rick and morty szechuan sauce

Screengrab via Rick and Morty/Adult Swim

After botched promo, McDonald’s promises winter return for Szechuan sauce

Fans accomplished what Rick set out to do in six months—but not without exposing the uglier parts of its fandom.


Michelle Jaworski

Internet Culture

After immense backlash following the rollout of a small supply of Szechuan sauce, the limited edition dipping sauce used to promote Mulan in 1998 that Rick and Morty made popular, McDonald’s is bringing it back to its restaurants for anyone to purchase.

When it first announced it would be releasing Szechuan sauce last week, McDonald’s emphasized that there would only be a limited supply of the sauce, stating that “when we say limited, we mean really, really limited!” But now McDonald’s is making it much easier for fans to get their hands on the sauce in a proper rollout this winter after it promised to “open any portal necessary.”

“Szechuan Sauce is coming back once again this winter,” it stated. “And instead of being one-day-only and limited to select restaurants, we’re bringing more—a lot more—so that any fan who’s willing to do whatever it takes for Szechuan Sauce will only have to ask for it at a nearby McDonald’s.”


This should feel like a victory of sorts for Rick and Morty fans. How wild is it that a single animated show airing on Adult Swim has so much pop culture influence that it actually managed to wrangle a corporate giant to bring back a defunct dipping sauce that most of us didn’t know or remember ever existing before April? What Rick vowed to do in nine seasons if he had to only took six months. But at this point, it’s just exhausting, and it’s thanks to some of the fans who’ve been pushing for this moment for months.

The quest to bring back McDonald’s Szechuan sauce in our world started innocently enough. It was something of an intriguing, corporate-friendly throwaway reference in a single episode, and plenty of people figured it’d be really cool (as well as a PR win) if McDonald’s just brought it back. Binging With Babish attempted to recreate the sauce from descriptions of it, which made it possible for cooks to make it for themselves. Someone even found a tub of the original sauce and sold it on eBay for more than $14,000.

Then McDonald’s did the impossible, sending a half-gallon tub of the stuff to the people behind Rick and Morty and three lucky fans. Someone tried to sell his container of sauce, while Binging With Babish’s Andrew Rea and some of Rick and Morty’s cast and crew tried to lower our expectations. And by the time McDonald’s announced the one-day release of Szechuan sauce, tolerance for Rick and Morty fans had lowered significantly in the wake of news that some of them were harassing and doxing the show’s female writers. It got bad enough that showrunner Dan Harmon even publicly disavowed them for it.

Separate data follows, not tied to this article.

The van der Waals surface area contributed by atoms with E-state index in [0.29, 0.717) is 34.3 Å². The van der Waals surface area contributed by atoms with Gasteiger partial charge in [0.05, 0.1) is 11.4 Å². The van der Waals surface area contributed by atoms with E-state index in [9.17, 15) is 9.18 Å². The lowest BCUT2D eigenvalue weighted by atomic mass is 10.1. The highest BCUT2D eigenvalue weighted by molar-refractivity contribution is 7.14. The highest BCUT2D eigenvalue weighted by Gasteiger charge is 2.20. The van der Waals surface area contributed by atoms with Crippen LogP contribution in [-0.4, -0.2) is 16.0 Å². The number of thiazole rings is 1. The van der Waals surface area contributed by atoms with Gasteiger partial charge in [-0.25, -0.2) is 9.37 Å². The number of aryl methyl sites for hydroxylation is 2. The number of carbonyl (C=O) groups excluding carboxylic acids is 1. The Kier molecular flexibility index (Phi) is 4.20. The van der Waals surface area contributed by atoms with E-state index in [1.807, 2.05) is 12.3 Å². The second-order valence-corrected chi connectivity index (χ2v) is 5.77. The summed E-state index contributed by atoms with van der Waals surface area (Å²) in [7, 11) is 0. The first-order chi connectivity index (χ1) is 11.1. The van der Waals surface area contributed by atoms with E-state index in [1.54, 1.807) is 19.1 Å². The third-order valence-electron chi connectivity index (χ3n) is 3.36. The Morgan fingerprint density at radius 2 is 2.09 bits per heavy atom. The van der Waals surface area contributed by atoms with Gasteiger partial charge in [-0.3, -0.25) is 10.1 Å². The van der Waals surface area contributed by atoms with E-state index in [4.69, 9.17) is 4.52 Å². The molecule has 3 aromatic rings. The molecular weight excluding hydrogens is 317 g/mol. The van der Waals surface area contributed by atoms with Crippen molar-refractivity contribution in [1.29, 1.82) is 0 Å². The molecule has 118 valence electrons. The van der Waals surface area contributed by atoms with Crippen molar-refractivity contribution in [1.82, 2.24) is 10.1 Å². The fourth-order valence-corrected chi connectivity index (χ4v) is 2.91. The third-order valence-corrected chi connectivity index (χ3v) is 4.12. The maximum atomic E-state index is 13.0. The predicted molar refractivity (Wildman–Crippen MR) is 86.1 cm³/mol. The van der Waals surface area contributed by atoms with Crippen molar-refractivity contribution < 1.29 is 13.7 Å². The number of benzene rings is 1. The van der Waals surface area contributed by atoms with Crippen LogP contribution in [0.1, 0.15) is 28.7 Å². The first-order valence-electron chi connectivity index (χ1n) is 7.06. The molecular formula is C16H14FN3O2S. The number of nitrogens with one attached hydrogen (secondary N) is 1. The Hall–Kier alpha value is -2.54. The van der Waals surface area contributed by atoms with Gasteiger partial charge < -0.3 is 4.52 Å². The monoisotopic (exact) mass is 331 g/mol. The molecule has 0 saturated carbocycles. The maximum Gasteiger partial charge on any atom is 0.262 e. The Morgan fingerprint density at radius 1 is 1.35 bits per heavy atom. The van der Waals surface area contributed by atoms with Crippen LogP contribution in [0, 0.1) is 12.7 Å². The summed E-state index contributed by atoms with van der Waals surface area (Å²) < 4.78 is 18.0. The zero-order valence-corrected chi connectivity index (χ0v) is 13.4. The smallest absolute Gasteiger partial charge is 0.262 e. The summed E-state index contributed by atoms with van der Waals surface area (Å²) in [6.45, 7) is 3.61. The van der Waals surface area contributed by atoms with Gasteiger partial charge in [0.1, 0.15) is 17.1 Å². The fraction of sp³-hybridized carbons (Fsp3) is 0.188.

The actual promotion itself was predictably a headache. Even when you take out Rick and Morty’s toxic fans, people saw this coming. Whenever a novelty release like this happens, something will go wrong: stores will probably always underestimate the demand for supply (or not completely understand it), and if you’re selling something online—whether it is tickets or products—it will probably crash your website and sell out almost instantly.

And to be sure, the very limited supply of McDonald’s Szechuan sauce left many Rick and Morty fans empty-handed after waiting in line for ages. It sucks. But it’s no excuse to take out your anger and frustration on McDonald’s employees because you didn’t get a packet of sauce you probably didn’t know existed until six months ago.

“Jesus, the fact that this had to be said is pathetic,” one redditor said in response to Rick and Morty showrunner and star Justin Roiland‘s plea to not harass McDonald’s staff. Another person called it “nihilism and consumerism at it’s [sic] ugliest.”

And as some pointed out, there was a certain amount of hypocrisy between the people who got mad about not getting their Szechuan sauce and those who made fun of teenage girls for liking things or going all in on other promotions they deemed beneath them.


Some of the vitriol was in-person, as fans caused traffic build-ups and police were involved in at least one incident, but much more of it was directed at McDonald’s Twitter account, which is run by real people. And after all of that, McDonald’s gave into customer demand—even rude and disgusting customer demand—to make them happy.

Sure, Szechuan sauce is a really cool novelty thing that exists in the world now thanks to the sheer power of fandom obsession, but at the end of the day, people got so angry about a tiny packet of McDonald’s dipping sauce that they actually harassed McDonald’s employees about it.

The Daily Dot